State Fair of Texas Report, Part I


Welcome to my who-knows-how-long tribute to the State Fair of Texas! The actual Fair ended on October 21, 2007, a week ago as of this writing; consider this your Monday-morning, armchair-quarterback dissection of the event. I’ll try to keep these entries down to a manageable length, but there’s a lot to see, hear, and do. After all, our State Fair is the biggest in the country, with more than 3,000,000 visitors a year. That’s a lot of aching feet. But it’s a great state fair, and I can prove it. See?

Our State Fair

When you come to the Fair, be sure to bring lots of money. That’s not to say that you can’t go on the cheap, because there are plenty of things you don’t have to pay for, but it does costs a bunch to get in — $14.00 this year, though little kids got in free. You could knock the price down three bucks if you come after 6 PM or if you brought a specially marked Dr. Pepper can, and on Wednesdays they were holding a canned food drive that offered a fantastic deal — bring three cans, and you could get in for a buck. Heck, you can’t beat that! My sister and I were fortunate enough to go on a Wednesday. We had to pay $10 to some street hucksters to get our six cans, but it saved us $16. All the more to spend on coupons.

Remember those coupon booths all over the park?

Coupon Booth

Here’s what you get out of them:


This is a block of 20 coupons — ten bucks’ worth. They’re yellow because they’re worth their weight in gold. You can use these to pay for rides, of course, but the real reason you get them is so you can trade them (at ridiculous rates) for funnel cakes, cotton candy, and foot-long corn dogs at the endless rows of food pavilions located all over the park. Now, I imagine you’ve seen cotton candy and corn dogs before, but you may never have partaken in a funnel cake. Here’s what they look like:


What you’ve got here is basically a bunch of interwined loops of fry-bread liberally coated with powdered sugar. As the name suggests, funnel cakes are made with a funnel-like implement that delivers the batter to the deep fryer in a thin stream. It cooks almost immediately upon hitting the oil. Loop it around and around, and you end up with a flattened knot like what’s displayed above. The cake itself is actually only slightly sweet, less so than Hawaiian bread; it’s the powdered sugar that makes it a cake. Some people dump strawberries or cherries or some other filling on the top, but that just makes it hard to eat by hand, which is the right way to do it. Keep plenty of napkins on hand, and be careful, it’s hot.

I suppose you can cook funnel cakes at home, but the only time I’ve ever seen or enjoyed them was at street fairs, State Fairs, and carnivals, where they always cost a lot. This one cost nine tickets, which is basically $4.50. When you compare it to the six or seven tickets they wanted for cotton candy, and eight or nine for one (one!) ear of roast corn,* that’s not bad for Fair food. It’s filling, that’s for sure, and it gives you the energy you need to run around.

We needed it; after all, the Park’s huge — 277 acres — and it’s packed with stuff from end to end. You’re going to feel all that walking the day after, believe me. Here’s a caution: be sure to drink a lot of water. There are public water fountains here and there, so your best bet is to purchase a ridiculously overpriced soda (8 tickets or more) and keep the container so you can fill it up in the bathrooms or at a water fountain. Even better, bring one in. We went on a nice day, so heat wasn’t much of a problem, but we did find ourselves flagging occasionally. Fortunately, we were able to find cheap water and sodas at this place:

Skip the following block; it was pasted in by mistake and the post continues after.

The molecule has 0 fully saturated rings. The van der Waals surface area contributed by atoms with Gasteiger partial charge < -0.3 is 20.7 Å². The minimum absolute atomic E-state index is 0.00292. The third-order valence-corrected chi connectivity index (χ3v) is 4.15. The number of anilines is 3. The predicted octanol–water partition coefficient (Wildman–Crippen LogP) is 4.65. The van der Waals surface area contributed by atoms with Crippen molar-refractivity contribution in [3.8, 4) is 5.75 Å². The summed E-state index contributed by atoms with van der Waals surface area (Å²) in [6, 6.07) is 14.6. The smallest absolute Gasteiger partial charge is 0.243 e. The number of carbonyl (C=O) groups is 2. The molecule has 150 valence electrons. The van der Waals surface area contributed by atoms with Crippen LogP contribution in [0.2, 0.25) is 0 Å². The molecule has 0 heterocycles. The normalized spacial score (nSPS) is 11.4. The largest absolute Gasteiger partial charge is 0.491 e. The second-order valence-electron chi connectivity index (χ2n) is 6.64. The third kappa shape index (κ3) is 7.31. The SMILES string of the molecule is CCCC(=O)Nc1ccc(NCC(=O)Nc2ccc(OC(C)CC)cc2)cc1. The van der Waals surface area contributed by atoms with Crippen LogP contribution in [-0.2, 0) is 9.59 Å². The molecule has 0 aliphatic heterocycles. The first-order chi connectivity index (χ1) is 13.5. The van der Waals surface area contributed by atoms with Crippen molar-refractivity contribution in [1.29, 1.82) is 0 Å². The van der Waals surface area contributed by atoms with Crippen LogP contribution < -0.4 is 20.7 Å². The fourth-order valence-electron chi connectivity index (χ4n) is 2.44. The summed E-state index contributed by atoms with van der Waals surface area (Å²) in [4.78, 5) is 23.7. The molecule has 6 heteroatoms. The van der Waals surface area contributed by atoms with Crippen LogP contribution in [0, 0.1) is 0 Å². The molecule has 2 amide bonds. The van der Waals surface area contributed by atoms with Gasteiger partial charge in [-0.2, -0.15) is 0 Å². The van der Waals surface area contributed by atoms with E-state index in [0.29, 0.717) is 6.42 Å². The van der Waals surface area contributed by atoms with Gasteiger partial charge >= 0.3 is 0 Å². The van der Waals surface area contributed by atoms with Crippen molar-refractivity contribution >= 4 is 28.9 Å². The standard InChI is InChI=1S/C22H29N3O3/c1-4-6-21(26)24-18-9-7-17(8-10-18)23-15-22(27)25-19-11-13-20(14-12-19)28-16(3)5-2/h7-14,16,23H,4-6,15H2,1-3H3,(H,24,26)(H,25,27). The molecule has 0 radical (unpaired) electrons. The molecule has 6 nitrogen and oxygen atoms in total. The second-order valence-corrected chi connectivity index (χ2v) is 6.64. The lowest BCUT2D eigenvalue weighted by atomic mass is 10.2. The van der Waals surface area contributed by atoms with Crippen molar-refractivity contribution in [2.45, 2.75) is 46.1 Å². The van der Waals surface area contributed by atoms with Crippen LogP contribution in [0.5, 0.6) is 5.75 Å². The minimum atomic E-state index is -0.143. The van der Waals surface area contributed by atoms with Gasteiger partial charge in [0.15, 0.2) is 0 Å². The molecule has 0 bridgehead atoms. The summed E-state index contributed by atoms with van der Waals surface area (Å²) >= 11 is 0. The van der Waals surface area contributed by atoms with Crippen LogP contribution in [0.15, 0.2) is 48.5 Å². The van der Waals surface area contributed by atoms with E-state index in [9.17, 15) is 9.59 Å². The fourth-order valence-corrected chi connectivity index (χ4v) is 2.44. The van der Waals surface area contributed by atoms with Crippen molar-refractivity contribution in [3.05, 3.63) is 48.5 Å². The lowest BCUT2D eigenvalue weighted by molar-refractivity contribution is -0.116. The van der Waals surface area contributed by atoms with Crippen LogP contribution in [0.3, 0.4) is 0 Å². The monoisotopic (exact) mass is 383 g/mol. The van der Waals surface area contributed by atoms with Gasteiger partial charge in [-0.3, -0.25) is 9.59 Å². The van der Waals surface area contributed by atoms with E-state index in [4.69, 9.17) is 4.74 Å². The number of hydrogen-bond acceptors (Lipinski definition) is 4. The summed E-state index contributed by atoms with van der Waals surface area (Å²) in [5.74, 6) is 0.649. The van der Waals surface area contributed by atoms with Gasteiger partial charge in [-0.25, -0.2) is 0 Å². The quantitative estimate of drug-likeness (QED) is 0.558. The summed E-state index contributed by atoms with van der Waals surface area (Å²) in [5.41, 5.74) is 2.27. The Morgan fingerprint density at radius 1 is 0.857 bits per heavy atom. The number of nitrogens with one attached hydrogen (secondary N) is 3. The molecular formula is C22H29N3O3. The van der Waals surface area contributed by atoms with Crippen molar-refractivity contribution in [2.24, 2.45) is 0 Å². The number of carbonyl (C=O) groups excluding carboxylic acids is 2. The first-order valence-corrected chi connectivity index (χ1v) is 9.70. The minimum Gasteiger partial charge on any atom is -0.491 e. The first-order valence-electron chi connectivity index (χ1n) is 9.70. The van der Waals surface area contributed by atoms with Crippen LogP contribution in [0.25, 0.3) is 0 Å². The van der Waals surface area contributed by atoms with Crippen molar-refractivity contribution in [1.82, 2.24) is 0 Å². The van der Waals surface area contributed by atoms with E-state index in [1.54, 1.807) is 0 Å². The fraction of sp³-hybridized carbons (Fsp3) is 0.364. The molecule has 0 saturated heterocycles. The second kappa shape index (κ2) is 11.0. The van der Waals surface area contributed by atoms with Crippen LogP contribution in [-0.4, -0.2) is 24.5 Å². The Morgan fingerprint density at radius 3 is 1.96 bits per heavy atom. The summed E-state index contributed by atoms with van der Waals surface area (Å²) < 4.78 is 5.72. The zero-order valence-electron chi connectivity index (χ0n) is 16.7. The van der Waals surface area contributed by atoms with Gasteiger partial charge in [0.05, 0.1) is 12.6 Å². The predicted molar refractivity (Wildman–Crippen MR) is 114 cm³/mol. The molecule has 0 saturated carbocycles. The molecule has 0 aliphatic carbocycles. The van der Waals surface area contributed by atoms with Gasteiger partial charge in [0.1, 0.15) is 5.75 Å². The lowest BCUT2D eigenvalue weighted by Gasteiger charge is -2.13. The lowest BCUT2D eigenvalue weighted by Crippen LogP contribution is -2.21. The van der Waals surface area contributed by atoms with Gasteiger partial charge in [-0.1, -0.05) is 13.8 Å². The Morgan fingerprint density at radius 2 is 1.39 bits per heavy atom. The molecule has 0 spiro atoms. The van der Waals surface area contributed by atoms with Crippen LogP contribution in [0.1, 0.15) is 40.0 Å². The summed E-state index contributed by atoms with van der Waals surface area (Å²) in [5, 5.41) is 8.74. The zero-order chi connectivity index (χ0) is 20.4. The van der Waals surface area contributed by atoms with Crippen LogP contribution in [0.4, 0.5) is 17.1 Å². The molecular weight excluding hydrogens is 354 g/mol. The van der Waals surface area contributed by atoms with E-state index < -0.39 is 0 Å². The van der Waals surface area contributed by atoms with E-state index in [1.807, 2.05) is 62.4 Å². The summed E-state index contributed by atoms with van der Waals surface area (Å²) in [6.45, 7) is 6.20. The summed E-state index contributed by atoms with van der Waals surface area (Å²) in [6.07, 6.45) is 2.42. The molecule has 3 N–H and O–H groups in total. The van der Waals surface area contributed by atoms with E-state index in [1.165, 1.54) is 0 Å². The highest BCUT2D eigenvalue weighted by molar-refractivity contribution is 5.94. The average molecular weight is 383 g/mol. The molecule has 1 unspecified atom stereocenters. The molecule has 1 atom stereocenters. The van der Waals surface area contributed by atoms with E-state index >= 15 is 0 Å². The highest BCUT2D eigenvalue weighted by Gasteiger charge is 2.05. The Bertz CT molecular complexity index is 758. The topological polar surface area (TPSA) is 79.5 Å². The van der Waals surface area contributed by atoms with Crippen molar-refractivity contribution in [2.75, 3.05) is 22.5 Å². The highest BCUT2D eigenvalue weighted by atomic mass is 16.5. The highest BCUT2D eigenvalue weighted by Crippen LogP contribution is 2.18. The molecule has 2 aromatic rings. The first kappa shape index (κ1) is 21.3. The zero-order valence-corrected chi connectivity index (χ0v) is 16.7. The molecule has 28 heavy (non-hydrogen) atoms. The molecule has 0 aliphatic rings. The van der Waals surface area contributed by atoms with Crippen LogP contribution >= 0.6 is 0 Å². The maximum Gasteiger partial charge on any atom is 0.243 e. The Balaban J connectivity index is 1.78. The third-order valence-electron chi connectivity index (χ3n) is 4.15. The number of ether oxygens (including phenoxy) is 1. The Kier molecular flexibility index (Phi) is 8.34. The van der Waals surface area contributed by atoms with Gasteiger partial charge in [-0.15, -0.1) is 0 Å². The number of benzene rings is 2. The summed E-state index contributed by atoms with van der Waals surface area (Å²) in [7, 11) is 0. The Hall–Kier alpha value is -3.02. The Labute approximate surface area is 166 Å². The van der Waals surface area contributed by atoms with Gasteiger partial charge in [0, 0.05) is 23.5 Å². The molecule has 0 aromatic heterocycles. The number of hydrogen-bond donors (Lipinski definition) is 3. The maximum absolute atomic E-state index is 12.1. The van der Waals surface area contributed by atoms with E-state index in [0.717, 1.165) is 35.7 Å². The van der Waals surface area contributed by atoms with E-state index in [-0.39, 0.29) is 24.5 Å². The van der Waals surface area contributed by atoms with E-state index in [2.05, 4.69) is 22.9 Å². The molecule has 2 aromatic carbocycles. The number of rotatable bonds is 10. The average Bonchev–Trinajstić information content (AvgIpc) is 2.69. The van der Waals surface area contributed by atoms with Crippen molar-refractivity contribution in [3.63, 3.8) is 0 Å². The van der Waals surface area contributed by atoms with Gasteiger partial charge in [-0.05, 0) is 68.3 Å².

That’s the Continental DAR Museum, which is packed with old colonial stuff. It’s not a big place, really, but it seemed big to us because they had their front room lined with chairs so folks could sit down and take a load off, and their donation of $1 per drink was a welcome change from the ruthless mercantilism going on outside.

By the time we got to the DAR Museum the first time we were, oh, 50 yards into the Fair. We came in through the entrance next to the Women’s Museum, and there was a lot to see on the way, including some striking statues and this nice example of public piety:

Ten Commandments

Just to the right of the main entrance was something I hadn’t seen before, probably because I’ve never entered the fairgrounds this way: the Texas Vietnam Memorial. It’s made of highly-polished Texas Red granite, and since I’m a sucker for memorials, we had to stop and look.



While I was checking out the POW/MIA display, my sister was looking at the main wall. She came up to me a <> minute later and said, “You’ve got to see this,” and drug me over to one of the panels. My name was on there.




Well, it wasn’t quite my name — I’m Floyd B. Largent, Jr. — but it was a little jolting. I’d heard of Sgt. Loel Floyd Largent before; we’re not related (as far as I know), but his buddies have left references to him all over the Internet, and he’s hard to miss when I do an ego search to see if my name (or my writing) is being taken in vain. I didn’t realize he was from Texas too. We put one of those little U.S. flag stickers beside his name to show that he was remembered that day.

More to come — keep an eye on this space!

*Which always reminds me of that “corny” old joke: Q. What’s a buccaneer? A. Way too much to pay for corn.

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